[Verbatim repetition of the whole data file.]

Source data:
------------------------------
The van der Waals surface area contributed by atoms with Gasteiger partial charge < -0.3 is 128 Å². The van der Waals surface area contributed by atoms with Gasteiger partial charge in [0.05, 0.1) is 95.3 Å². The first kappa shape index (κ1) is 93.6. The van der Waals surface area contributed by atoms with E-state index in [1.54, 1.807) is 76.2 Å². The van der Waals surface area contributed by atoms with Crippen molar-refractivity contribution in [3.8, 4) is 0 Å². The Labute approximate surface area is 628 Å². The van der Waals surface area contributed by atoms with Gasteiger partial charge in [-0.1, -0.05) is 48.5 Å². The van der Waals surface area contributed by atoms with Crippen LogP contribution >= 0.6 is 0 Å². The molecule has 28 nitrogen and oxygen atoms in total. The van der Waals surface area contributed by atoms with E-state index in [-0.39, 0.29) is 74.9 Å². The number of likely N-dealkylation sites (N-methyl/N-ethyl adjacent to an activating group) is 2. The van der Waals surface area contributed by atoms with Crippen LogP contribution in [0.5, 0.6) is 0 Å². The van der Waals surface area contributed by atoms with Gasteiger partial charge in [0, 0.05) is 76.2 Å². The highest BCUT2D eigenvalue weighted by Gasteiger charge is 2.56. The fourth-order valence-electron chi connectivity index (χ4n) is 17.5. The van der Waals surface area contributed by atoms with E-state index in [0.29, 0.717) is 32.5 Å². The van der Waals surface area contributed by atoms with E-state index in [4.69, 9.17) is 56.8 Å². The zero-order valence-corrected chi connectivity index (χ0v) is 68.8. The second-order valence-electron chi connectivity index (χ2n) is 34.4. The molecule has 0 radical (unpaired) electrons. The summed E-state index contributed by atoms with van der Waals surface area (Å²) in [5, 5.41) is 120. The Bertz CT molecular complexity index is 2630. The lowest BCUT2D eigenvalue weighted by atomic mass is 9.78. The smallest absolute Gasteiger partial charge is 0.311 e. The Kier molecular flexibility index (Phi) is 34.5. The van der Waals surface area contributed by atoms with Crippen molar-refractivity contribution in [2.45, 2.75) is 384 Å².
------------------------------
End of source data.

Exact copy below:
The van der Waals surface area contributed by atoms with Gasteiger partial charge < -0.3 is 128 Å². The van der Waals surface area contributed by atoms with Gasteiger partial charge in [0.05, 0.1) is 95.3 Å². The first kappa shape index (κ1) is 93.6. The van der Waals surface area contributed by atoms with E-state index in [1.54, 1.807) is 76.2 Å². The van der Waals surface area contributed by atoms with Crippen molar-refractivity contribution in [3.8, 4) is 0 Å². The Labute approximate surface area is 628 Å². The van der Waals surface area contributed by atoms with Gasteiger partial charge in [-0.1, -0.05) is 48.5 Å². The van der Waals surface area contributed by atoms with Crippen LogP contribution >= 0.6 is 0 Å². The molecule has 28 nitrogen and oxygen atoms in total. The van der Waals surface area contributed by atoms with E-state index in [-0.39, 0.29) is 74.9 Å². The number of likely N-dealkylation sites (N-methyl/N-ethyl adjacent to an activating group) is 2. The van der Waals surface area contributed by atoms with Crippen LogP contribution in [0.5, 0.6) is 0 Å². The van der Waals surface area contributed by atoms with Gasteiger partial charge in [0, 0.05) is 76.2 Å². The highest BCUT2D eigenvalue weighted by Gasteiger charge is 2.56. The fourth-order valence-electron chi connectivity index (χ4n) is 17.5. The van der Waals surface area contributed by atoms with E-state index in [0.29, 0.717) is 32.5 Å². The van der Waals surface area contributed by atoms with E-state index in [4.69, 9.17) is 56.8 Å². The zero-order valence-corrected chi connectivity index (χ0v) is 68.8. The second-order valence-electron chi connectivity index (χ2n) is 34.4. The molecule has 0 radical (unpaired) electrons. The summed E-state index contributed by atoms with van der Waals surface area (Å²) in [5, 5.41) is 120. The Bertz CT molecular complexity index is 2630. The lowest BCUT2D eigenvalue weighted by atomic mass is 9.78. The smallest absolute Gasteiger partial charge is 0.311 e. The Kier molecular flexibility index (Phi) is 34.5. The van der Waals surface area contributed by atoms with Crippen molar-refractivity contribution in [2.45, 2.75) is 384 Å².